As a mass of frigid, Arctic air settled over the Midwest and Americans prepared to endure temperatures as low as 35 degrees below zero, the president of the United States took the record-breaking cold forecast as evidence against climate change.
It's a familiar—and deeply flawed—argument for President Donald Trump, who has long been a climate change skeptic. In 2013, after ice storms hit the southern U.S., Trump called global warming a "total, and very expensive, hoax"; in October of 2015, he tweeted that we could "use a big fat dose of global warming"; and in 2017, when freezing temperatures hit the Northeast, he said again that the U.S. could use a bit of that "good old Global Warming."
The president's logic is fundamentally flawed. Cold weather doesn't disprove global warming because weather and climate, though related, are not the same thing. Both describe what's happening in the atmosphere, but the main difference is the timescale. Weather is what's happening in the atmosphere right now; climate is the pattern of weather over several decades.
And the climate, current weather aside, is definitely still warming: 2018 was the fourth hottest year on record. The other top three were 2015, 2016, and 2017. The vast majority of climate scientists say that climate change is occurring and human activities are to blame. But even as the scientific understanding of climate change has grown, the topic has become increasingly polarized. Though more Americans than ever believe that climate change is happening, less than half of conservative Republicans agree. And the skeptics' strategy of muddling the climate debate with weather predates the Trump administration: In February of 2015, Senator Jim Inhofe (R-Oklahoma) infamously brought a snowball onto the Senate floor in an attempt to prove that global warming was a hoax.
Why do people like Trump and Inhofe continue to confuse weather and climate?
The trouble is scientists and the public are often working with different information. Climate scientists rely on decades of weather data, complex models, and a system of checks and balances including peer review to guard against error and bias when they come to conclusions about the climate. The public relies mainly on personal experience, and though weather is visible, climate change is often not. While you can look out your window and see a snowstorm or a hurricane, climate change is more than one single storm or hazard—it's a trend. Greenhouse gases, the main drivers of climate change, are invisible, and the average American is insulated from their consequences.
So it's not all that surprising that non-scientists so often confound weather and climate. Indeed, the president’s mistake is common: When extreme weather does strike, people do talk more about climate change, according to Matthew Sisco, a Ph.D. fellow at Columbia University. His research shows that extreme weather events, like extreme temperatures, floods, wildfires, and heavy snow, all lead to spikes in tweets about climate change.
Other research similarly shows that, when the weather is hot, more people tend to accept that climate change is happening; when it's cool out, belief in climate change decreases. One 2014 study out of Columbia, which sought to find out why local weather influences climate change judgments with a series of surveys, found that it wasn't just that people were mixing up climate and weather. When the authors surveyed people about their climate change concerns and included an explanation of the difference between short-term weather and longer-term climate, weather conditions continued to influence the responses. That's due to something called the "recency effect."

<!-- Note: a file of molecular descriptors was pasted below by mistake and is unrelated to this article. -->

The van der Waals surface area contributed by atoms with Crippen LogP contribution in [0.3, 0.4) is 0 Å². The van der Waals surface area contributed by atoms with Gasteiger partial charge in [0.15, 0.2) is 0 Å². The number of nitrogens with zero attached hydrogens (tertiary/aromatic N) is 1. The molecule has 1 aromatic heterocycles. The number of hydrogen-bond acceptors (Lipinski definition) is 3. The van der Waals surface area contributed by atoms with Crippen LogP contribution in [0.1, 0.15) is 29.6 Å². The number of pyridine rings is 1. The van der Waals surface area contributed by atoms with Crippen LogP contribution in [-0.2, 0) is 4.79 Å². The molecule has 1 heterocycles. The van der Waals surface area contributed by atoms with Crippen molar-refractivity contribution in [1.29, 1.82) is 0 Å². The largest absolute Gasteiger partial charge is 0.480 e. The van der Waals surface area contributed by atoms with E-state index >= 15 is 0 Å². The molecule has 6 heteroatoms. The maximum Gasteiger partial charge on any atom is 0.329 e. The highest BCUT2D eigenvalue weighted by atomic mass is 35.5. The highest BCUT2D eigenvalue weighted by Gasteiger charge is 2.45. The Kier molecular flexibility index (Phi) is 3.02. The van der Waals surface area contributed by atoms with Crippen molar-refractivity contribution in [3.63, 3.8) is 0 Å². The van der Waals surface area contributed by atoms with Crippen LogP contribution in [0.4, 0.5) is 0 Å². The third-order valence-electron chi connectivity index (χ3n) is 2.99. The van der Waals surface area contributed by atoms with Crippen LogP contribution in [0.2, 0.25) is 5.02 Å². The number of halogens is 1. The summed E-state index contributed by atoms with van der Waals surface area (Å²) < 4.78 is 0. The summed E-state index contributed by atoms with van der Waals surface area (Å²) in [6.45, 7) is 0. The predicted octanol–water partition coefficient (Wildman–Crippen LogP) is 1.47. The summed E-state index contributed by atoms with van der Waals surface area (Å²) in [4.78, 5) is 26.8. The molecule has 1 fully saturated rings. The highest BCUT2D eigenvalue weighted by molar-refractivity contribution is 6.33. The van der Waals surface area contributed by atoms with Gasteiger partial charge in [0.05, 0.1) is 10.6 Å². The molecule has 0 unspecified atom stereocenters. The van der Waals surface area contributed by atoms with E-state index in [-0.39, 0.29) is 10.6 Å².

Here's how Sisco explains it: If you ask someone, "Do you believe climate change is happening?" they'll likely think back on their personal experience with the weather. Our minds more easily recall recent experiences than distant ones, and people tend to give recent memories more weight than older ones, which means the current weather will have an outsize impact on their answer.
Notably, other studies find that it's a two-way street: The weather can influence how we feel about climate change, but our preconceived notions about climate change can also influence how we remember recent weather events. According to a survey of 3,000 American adults published last year, people tend to remember extreme weather events as more or less severe based on their political leanings. "People who consumed liberal media like HuffPost or The Daily Show were more likely to say they'd experienced drought, even if the data showed that their communities hadn't," Emma Sarappo wrote in her summary of the study for Pacific Standard. "Their Republican counterparts, meanwhile, under-reported experiencing extreme weather, including the polar vortex of 2014 and 2015."
In other words, one reason cold weather always leads climate change skeptics and deniers to question whether the world is warming could be because they're primed to look for evidence that it's not. This is an example of “confirmation bias,” according to Sisco.
"Once humans believe something, they selectively seek out more evidence and interpretations of evidence that support their pre-existing beliefs," Sisco writes in an email. It's hard to break people of this bias, especially if they're not already motivated to change their minds.
"One reason is probably just because it leads to happier people," Sisco writes. "It's nice to feel right, so we have a tendency to achieve that by interpreting facts accordingly. Also, shared beliefs are part of our sense of group memberships, so it also helps groups stick together. This is to say, people may not be always motivated to undo this bias."
So if illuminating the distinction between weather and climate doesn't help, what will? Unfortunately, the science on how to convince skeptics is not so settled.